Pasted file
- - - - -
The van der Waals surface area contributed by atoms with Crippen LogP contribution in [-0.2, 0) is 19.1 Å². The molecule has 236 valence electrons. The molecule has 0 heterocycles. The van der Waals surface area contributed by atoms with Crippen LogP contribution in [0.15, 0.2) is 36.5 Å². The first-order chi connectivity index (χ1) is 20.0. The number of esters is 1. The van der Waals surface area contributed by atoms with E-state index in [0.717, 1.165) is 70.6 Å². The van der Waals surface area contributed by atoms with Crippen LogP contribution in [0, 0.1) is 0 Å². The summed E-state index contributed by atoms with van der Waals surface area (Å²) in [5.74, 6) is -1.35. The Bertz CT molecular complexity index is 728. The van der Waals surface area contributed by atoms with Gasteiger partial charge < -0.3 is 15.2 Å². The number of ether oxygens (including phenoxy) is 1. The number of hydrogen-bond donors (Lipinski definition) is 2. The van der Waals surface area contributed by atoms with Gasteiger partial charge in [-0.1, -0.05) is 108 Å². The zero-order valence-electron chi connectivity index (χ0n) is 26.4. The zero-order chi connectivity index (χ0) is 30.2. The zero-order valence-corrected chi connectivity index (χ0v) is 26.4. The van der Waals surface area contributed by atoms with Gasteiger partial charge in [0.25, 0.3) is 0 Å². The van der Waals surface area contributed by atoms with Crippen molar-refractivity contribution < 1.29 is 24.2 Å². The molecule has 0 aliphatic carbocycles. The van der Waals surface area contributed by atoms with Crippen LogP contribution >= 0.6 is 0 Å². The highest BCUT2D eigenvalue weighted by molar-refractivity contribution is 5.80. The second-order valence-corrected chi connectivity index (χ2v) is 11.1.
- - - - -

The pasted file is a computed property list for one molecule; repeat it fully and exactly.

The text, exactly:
The van der Waals surface area contributed by atoms with Crippen LogP contribution in [-0.2, 0) is 19.1 Å². The molecule has 236 valence electrons. The molecule has 0 heterocycles. The van der Waals surface area contributed by atoms with Crippen LogP contribution in [0.15, 0.2) is 36.5 Å². The first-order chi connectivity index (χ1) is 20.0. The number of esters is 1. The van der Waals surface area contributed by atoms with E-state index in [0.717, 1.165) is 70.6 Å². The van der Waals surface area contributed by atoms with Crippen LogP contribution in [0, 0.1) is 0 Å². The summed E-state index contributed by atoms with van der Waals surface area (Å²) in [5.74, 6) is -1.35. The Bertz CT molecular complexity index is 728. The van der Waals surface area contributed by atoms with Gasteiger partial charge < -0.3 is 15.2 Å². The number of ether oxygens (including phenoxy) is 1. The number of hydrogen-bond donors (Lipinski definition) is 2. The van der Waals surface area contributed by atoms with Gasteiger partial charge in [-0.1, -0.05) is 108 Å². The zero-order valence-electron chi connectivity index (χ0n) is 26.4. The zero-order chi connectivity index (χ0) is 30.2. The zero-order valence-corrected chi connectivity index (χ0v) is 26.4. The van der Waals surface area contributed by atoms with Gasteiger partial charge in [0.25, 0.3) is 0 Å². The van der Waals surface area contributed by atoms with Crippen molar-refractivity contribution < 1.29 is 24.2 Å². The molecule has 0 aliphatic carbocycles. The van der Waals surface area contributed by atoms with Crippen LogP contribution >= 0.6 is 0 Å². The highest BCUT2D eigenvalue weighted by molar-refractivity contribution is 5.80. The second-order valence-corrected chi connectivity index (χ2v) is 11.1.